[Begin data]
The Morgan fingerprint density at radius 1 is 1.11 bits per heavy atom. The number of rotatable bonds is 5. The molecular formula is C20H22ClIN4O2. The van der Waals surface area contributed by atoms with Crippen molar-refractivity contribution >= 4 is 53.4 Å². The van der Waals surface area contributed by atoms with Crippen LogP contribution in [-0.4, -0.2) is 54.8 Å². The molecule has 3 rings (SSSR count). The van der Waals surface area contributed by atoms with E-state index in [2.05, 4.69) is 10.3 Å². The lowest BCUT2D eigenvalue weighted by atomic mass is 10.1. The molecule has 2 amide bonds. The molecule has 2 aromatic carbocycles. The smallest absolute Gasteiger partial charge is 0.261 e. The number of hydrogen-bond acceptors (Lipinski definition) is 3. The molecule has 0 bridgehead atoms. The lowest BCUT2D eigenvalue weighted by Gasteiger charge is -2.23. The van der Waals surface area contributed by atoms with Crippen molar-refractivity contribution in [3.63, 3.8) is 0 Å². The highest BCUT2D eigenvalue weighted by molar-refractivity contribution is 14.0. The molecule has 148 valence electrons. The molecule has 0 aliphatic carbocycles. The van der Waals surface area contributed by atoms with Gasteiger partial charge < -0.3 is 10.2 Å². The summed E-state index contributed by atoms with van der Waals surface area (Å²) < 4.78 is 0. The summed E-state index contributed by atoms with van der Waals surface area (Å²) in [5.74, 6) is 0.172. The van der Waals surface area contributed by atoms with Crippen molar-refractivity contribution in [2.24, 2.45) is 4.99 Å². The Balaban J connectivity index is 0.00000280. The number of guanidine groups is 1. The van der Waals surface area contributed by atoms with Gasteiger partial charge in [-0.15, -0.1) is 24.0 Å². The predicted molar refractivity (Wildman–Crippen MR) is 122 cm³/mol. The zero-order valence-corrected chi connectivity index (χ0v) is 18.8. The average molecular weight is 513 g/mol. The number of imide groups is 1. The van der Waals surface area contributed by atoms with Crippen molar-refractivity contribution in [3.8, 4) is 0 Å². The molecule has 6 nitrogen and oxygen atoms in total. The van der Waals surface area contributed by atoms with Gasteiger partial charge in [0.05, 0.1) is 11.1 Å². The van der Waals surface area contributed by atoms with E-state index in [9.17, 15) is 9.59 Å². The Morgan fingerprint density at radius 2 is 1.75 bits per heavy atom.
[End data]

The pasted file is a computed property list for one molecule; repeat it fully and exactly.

The Morgan fingerprint density at radius 1 is 1.11 bits per heavy atom. The number of rotatable bonds is 5. The molecular formula is C20H22ClIN4O2. The van der Waals surface area contributed by atoms with Crippen molar-refractivity contribution >= 4 is 53.4 Å². The van der Waals surface area contributed by atoms with Crippen LogP contribution in [-0.4, -0.2) is 54.8 Å². The molecule has 3 rings (SSSR count). The van der Waals surface area contributed by atoms with E-state index in [2.05, 4.69) is 10.3 Å². The lowest BCUT2D eigenvalue weighted by atomic mass is 10.1. The molecule has 2 amide bonds. The molecule has 2 aromatic carbocycles. The smallest absolute Gasteiger partial charge is 0.261 e. The number of hydrogen-bond acceptors (Lipinski definition) is 3. The molecule has 0 bridgehead atoms. The lowest BCUT2D eigenvalue weighted by Gasteiger charge is -2.23. The van der Waals surface area contributed by atoms with Crippen molar-refractivity contribution in [3.63, 3.8) is 0 Å². The highest BCUT2D eigenvalue weighted by molar-refractivity contribution is 14.0. The molecule has 148 valence electrons. The molecule has 0 aliphatic carbocycles. The van der Waals surface area contributed by atoms with Gasteiger partial charge < -0.3 is 10.2 Å². The summed E-state index contributed by atoms with van der Waals surface area (Å²) < 4.78 is 0. The summed E-state index contributed by atoms with van der Waals surface area (Å²) in [5.74, 6) is 0.172. The van der Waals surface area contributed by atoms with Crippen molar-refractivity contribution in [2.24, 2.45) is 4.99 Å². The Balaban J connectivity index is 0.00000280. The number of guanidine groups is 1. The van der Waals surface area contributed by atoms with Gasteiger partial charge in [-0.15, -0.1) is 24.0 Å². The predicted molar refractivity (Wildman–Crippen MR) is 122 cm³/mol. The zero-order valence-corrected chi connectivity index (χ0v) is 18.8. The average molecular weight is 513 g/mol. The number of imide groups is 1. The van der Waals surface area contributed by atoms with Crippen molar-refractivity contribution in [3.8, 4) is 0 Å². The molecule has 6 nitrogen and oxygen atoms in total. The van der Waals surface area contributed by atoms with Gasteiger partial charge in [0.05, 0.1) is 11.1 Å². The van der Waals surface area contributed by atoms with E-state index in [9.17, 15) is 9.59 Å². The Morgan fingerprint density at radius 2 is 1.75 bits per heavy atom.